Miller was a two-time All-American and two-time All-Ivy League selection for the Crimson. He was inducted into the Harvard Athletics Hall of Fame in 2000.

Jones was a hard-working midfielder at St. Mary’s High and the University of Virginia. He was a four-year varsity standout for the Saints, the top midfielder on the 1991 team that lost to St. Paul’s in the MSA A Conference championship.

The Davidsonville native earned a scholarship to Virginia and became a two-time All-American, earning second team honors as a senior in 1995.

A grinder known for his work between the lines, Jones was a member of the first midfield in 1994 when Virginia reached the national championship game, losing to Princeton in overtime. The left-handed shooter had a hat trick in a thrilling 15-14 shootout victory over Syracuse in the semifinals.


Jones still ranks 13th all-time at Virginia for career goals (69) by a midfielder.

Jackson was an overpowering defenseman at Arundel High and the University of Maryland. He was a member of the Wildcats’ 1981 and ‘82 teams that rank among the finest in program history and were led by longtime head coach Clint Gosnell, a 2017 inductee into the Chesapeake Chapter of USA Lacrosse Hall of Fame.

Jackson was a first team All-County football player as a linebacker for Arundel and played baseball up until his sophomore season. Gosnell put Jackson on the crease and told him to clear out any player that strayed into that area.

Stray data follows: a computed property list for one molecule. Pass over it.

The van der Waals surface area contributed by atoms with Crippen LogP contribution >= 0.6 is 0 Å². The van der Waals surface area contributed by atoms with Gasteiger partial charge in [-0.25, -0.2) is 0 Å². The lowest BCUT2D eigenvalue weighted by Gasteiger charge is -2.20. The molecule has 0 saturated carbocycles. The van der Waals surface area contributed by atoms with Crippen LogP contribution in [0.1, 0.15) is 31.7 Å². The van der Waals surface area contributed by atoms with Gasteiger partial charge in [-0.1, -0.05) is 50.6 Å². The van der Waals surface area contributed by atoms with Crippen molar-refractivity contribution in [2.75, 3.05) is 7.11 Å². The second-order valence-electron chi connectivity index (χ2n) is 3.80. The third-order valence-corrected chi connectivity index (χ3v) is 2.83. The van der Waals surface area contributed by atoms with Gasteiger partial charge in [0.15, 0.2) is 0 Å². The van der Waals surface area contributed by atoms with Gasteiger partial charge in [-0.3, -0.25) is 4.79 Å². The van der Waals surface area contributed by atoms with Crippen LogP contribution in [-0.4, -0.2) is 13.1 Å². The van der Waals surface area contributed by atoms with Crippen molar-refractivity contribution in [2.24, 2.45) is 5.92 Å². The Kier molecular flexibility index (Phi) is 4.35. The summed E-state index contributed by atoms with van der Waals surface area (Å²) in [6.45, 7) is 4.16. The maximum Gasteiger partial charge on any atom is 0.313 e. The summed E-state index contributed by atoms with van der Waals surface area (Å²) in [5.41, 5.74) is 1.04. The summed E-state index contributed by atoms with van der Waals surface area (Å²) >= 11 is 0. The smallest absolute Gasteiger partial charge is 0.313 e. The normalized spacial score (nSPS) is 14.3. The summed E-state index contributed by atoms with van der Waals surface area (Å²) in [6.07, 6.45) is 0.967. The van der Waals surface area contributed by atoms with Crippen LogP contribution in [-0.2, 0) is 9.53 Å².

Jackson spent one season at the Naval Academy Prep School under the guidance of Rob White. He did not wind up enrolling at the Naval Academy and instead played one season of football and lacrosse at Anne Arundel Community College.

National Lacrosse Hall of Famer Clayton “Buddy” Beadmore was an assistant coach at AACC at the time and recommended Jackson to longtime friend Dick Edell, head coach at Maryland.

Jackson became a two-time All-American at Maryland, earning first team accolades as a senior. He was the top shutdown defender for the 1987 Maryland squad that went 12-0 and was ranked No. 1 nationally before being upset by Johns Hopkins in the semifinals of the NCAA Tournament.


Known as a physical force and intimidator, Jackson was a two-time first team All-Atlantic Coast Conference selection. He was assigned to cover such standout attackmen as Craig Bubier (Johns Hopkins), Gary Seivold (North Carolina) and Mike Herger (Navy).

Anderson did not play lacrosse at McDonogh and was recruited to Loyola College as a soccer standout. Legendary Loyola women’s lacrosse coach Diane Geppi-Aikens convinced the talented athlete to give the stick sport a try and the rest is history.

Anderson became a two-time All-American attacker for Loyola, earning first team honors as a senior in 1992. She led the Greyhounds in scoring as both a junior (55 points on 36 goals and 19 assists) and senior (62 points on 36 goals and 26 assists).

Anderson was named Colonial Athletic Association Player of the Year in 1992 and still ranks among the all-time leading scorers in Loyola women’s lacrosse history with 171 points, 112 goals and 61 assists.